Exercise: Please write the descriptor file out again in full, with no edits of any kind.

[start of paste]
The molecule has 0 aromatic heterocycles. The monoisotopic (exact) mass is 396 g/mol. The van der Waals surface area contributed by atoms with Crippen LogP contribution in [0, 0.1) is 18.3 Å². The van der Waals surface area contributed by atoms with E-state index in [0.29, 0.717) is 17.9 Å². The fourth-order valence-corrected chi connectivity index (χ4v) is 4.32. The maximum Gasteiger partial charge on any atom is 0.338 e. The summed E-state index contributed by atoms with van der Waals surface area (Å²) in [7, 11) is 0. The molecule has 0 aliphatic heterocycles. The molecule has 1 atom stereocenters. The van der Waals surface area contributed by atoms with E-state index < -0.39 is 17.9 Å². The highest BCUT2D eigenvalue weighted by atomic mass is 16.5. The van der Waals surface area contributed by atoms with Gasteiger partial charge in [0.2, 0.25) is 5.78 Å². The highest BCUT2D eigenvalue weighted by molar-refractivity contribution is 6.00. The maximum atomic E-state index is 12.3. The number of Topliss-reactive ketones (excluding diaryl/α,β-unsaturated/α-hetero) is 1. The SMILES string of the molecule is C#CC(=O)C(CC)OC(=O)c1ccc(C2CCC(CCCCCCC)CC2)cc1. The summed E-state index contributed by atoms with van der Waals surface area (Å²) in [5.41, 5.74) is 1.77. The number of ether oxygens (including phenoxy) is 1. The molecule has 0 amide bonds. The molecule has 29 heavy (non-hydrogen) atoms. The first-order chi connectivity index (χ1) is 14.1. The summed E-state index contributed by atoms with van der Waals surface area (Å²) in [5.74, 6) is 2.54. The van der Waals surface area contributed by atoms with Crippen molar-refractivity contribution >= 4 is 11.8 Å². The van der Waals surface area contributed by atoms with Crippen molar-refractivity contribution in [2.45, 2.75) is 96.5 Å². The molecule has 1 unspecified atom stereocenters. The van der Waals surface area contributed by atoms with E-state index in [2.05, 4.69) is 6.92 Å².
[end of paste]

The molecule has 0 aromatic heterocycles. The monoisotopic (exact) mass is 396 g/mol. The van der Waals surface area contributed by atoms with Crippen LogP contribution in [0, 0.1) is 18.3 Å². The van der Waals surface area contributed by atoms with E-state index in [0.29, 0.717) is 17.9 Å². The fourth-order valence-corrected chi connectivity index (χ4v) is 4.32. The maximum Gasteiger partial charge on any atom is 0.338 e. The summed E-state index contributed by atoms with van der Waals surface area (Å²) in [7, 11) is 0. The molecule has 0 aliphatic heterocycles. The molecule has 1 atom stereocenters. The van der Waals surface area contributed by atoms with E-state index < -0.39 is 17.9 Å². The highest BCUT2D eigenvalue weighted by atomic mass is 16.5. The van der Waals surface area contributed by atoms with Gasteiger partial charge in [0.2, 0.25) is 5.78 Å². The highest BCUT2D eigenvalue weighted by molar-refractivity contribution is 6.00. The maximum atomic E-state index is 12.3. The number of Topliss-reactive ketones (excluding diaryl/α,β-unsaturated/α-hetero) is 1. The SMILES string of the molecule is C#CC(=O)C(CC)OC(=O)c1ccc(C2CCC(CCCCCCC)CC2)cc1. The summed E-state index contributed by atoms with van der Waals surface area (Å²) in [5.41, 5.74) is 1.77. The number of ether oxygens (including phenoxy) is 1. The molecule has 0 amide bonds. The molecule has 29 heavy (non-hydrogen) atoms. The first-order chi connectivity index (χ1) is 14.1. The summed E-state index contributed by atoms with van der Waals surface area (Å²) in [5.74, 6) is 2.54. The van der Waals surface area contributed by atoms with Crippen molar-refractivity contribution >= 4 is 11.8 Å². The van der Waals surface area contributed by atoms with Crippen molar-refractivity contribution in [2.45, 2.75) is 96.5 Å². The molecule has 1 unspecified atom stereocenters. The van der Waals surface area contributed by atoms with E-state index in [2.05, 4.69) is 6.92 Å².